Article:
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FSCS urged to preserve Lifemark value to reimburse IFA levies

Keydata founder Stewart Ford has urged the Financial Services Compensation Scheme to preserve the value of Lifemark’s portfolio so any compensation levies that fall on IFAs can be reimbursed.

Ford says Lifemark, the Luxemburg-based life settlement bond provider that £349m of UK investors’ savings were placed in via Keydata, contains value that could offset future levies.

Ford says: “The suggestion that the Lifemark portfolio has no value is clearly nonsense. This claim is a political move by the FSCS designed to back up the action the FSA took to shut down Lifemark part way through its business cycle, which has caused unnecessary financial hardship for so many elderly investors.

“My fear now is that, as the FSCS pays compensation and so steps into the shoes of the bondholders, it will not take advantage of the opportunity to use future returns from the Lifemark portfolio to reimburse the UK’s retail financial services firms for the increased FSCS levy they must bear as a result of this compensation.”

The FSCS announced on November 30 that it is considering Lifemark to have zero value, for the purposes of providing full compensation to Lifemark investors, up to its £48,000 limit per person.

FSCS claims in a single financial year, April to March, are likely to be paid for by a levy on the investment intermediary sub-class up to a limit of £100m, with further claims being paid by investment providers up to a total for the class of £370m.

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Comments

There are 3 comments at the moment, we would love to hear your opinion too.

  1. Ah, yes IFA levies.

    Dear Mr Ford, the FSA said this last week:

    “A firm which had been given permission by the FSA to advise on, act as agent for, arrange deals in and manage investments would be allocated to the ‘Class D Investment’ fee block which contains both fund management (sub-class D1) and investment intermediation (sub-class D2). Such a firm’s FSCS levy would be based on the amount of tariff data they reported for each relevant sub-class and not a proportional split between these sub-classes.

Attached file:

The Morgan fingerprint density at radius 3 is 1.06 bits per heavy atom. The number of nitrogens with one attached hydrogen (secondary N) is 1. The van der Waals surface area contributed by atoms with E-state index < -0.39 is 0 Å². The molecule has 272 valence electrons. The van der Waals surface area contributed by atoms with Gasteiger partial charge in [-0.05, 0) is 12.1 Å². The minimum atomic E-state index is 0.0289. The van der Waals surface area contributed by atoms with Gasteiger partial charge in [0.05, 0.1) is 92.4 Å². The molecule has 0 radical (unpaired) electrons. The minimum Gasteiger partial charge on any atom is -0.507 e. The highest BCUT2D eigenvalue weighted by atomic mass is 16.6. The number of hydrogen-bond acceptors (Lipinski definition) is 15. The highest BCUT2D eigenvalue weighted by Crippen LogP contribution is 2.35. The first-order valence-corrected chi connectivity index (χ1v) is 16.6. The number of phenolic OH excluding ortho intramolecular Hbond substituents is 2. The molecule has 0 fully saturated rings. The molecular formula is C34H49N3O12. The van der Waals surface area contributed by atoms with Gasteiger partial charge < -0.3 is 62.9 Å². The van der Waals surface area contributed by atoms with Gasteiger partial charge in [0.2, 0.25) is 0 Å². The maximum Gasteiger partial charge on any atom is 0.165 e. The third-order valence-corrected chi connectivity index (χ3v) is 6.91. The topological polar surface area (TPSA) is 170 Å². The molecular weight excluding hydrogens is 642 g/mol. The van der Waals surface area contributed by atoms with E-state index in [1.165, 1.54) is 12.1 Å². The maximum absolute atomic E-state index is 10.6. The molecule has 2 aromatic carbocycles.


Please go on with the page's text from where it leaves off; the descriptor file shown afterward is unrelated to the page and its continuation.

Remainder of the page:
You should be aware that specific information the FSA receives from, or about, regulated firms or individuals, where this is not in the public domain, is likely to be prohibited from disclosure under section 348 of the Financial Services and Markets Act 2000. This is because it would be confidential information received for the purposes of carrying out our regulatory functions and supervision of those firms and individuals. Such information is therefore likely to be exempt by virtue of section 44 (Prohibitions on disclosure) of the Freedom of Information Act 2000.”
    ************************

    Can you tell us Mr Ford? Or can you give the FSA permission to disclose?

  2. “The suggestion that the Lifemark portfolio has no value is clearly nonsense. This claim is a political move by the FSCS designed to back up the action the FSA took to shut down Lifemark part way through its business cycle, which has caused unnecessary financial hardship for so many elderly investors.

    It appears that the FSA has become accident prone with its manouverings. I am so sorry for IFAs having to pick up the tab.

  3. Being an IFA could end up being like a “Lloyds Name” with an unlimited liability from the FSCS should a number Key Data type events happen, resulting in the quality IFA’s paying the price for getting things right!

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